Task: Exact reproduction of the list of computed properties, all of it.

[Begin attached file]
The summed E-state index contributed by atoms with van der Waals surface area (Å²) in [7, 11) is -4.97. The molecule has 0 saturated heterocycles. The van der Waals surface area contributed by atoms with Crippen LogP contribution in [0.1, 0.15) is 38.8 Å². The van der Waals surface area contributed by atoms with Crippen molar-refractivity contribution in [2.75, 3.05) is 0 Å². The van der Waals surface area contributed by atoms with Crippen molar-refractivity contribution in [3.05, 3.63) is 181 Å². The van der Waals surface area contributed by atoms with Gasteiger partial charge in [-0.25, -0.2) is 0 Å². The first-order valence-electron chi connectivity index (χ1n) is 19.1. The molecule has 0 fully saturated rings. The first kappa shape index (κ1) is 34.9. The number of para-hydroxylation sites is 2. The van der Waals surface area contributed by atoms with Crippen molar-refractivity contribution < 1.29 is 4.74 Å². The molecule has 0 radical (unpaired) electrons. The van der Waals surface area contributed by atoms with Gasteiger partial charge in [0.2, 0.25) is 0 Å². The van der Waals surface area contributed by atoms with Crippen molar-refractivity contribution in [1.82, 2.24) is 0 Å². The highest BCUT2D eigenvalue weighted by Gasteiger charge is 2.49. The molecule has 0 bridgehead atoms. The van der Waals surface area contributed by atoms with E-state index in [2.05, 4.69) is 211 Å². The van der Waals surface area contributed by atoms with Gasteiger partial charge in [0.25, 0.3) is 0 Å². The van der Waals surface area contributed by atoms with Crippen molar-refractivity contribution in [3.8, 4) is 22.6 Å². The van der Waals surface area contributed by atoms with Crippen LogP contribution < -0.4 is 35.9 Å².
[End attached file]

The summed E-state index contributed by atoms with van der Waals surface area (Å²) in [7, 11) is -4.97. The molecule has 0 saturated heterocycles. The van der Waals surface area contributed by atoms with Crippen LogP contribution in [0.1, 0.15) is 38.8 Å². The van der Waals surface area contributed by atoms with Crippen molar-refractivity contribution in [2.75, 3.05) is 0 Å². The van der Waals surface area contributed by atoms with Crippen molar-refractivity contribution in [3.05, 3.63) is 181 Å². The van der Waals surface area contributed by atoms with Gasteiger partial charge in [-0.25, -0.2) is 0 Å². The first-order valence-electron chi connectivity index (χ1n) is 19.1. The molecule has 0 fully saturated rings. The first kappa shape index (κ1) is 34.9. The number of para-hydroxylation sites is 2. The van der Waals surface area contributed by atoms with Crippen molar-refractivity contribution < 1.29 is 4.74 Å². The molecule has 0 radical (unpaired) electrons. The van der Waals surface area contributed by atoms with Gasteiger partial charge in [0.2, 0.25) is 0 Å². The van der Waals surface area contributed by atoms with Crippen molar-refractivity contribution in [1.82, 2.24) is 0 Å². The highest BCUT2D eigenvalue weighted by Gasteiger charge is 2.49. The molecule has 0 bridgehead atoms. The van der Waals surface area contributed by atoms with E-state index in [2.05, 4.69) is 211 Å². The van der Waals surface area contributed by atoms with Gasteiger partial charge in [0.25, 0.3) is 0 Å². The van der Waals surface area contributed by atoms with Crippen molar-refractivity contribution in [3.8, 4) is 22.6 Å². The van der Waals surface area contributed by atoms with Crippen LogP contribution < -0.4 is 35.9 Å².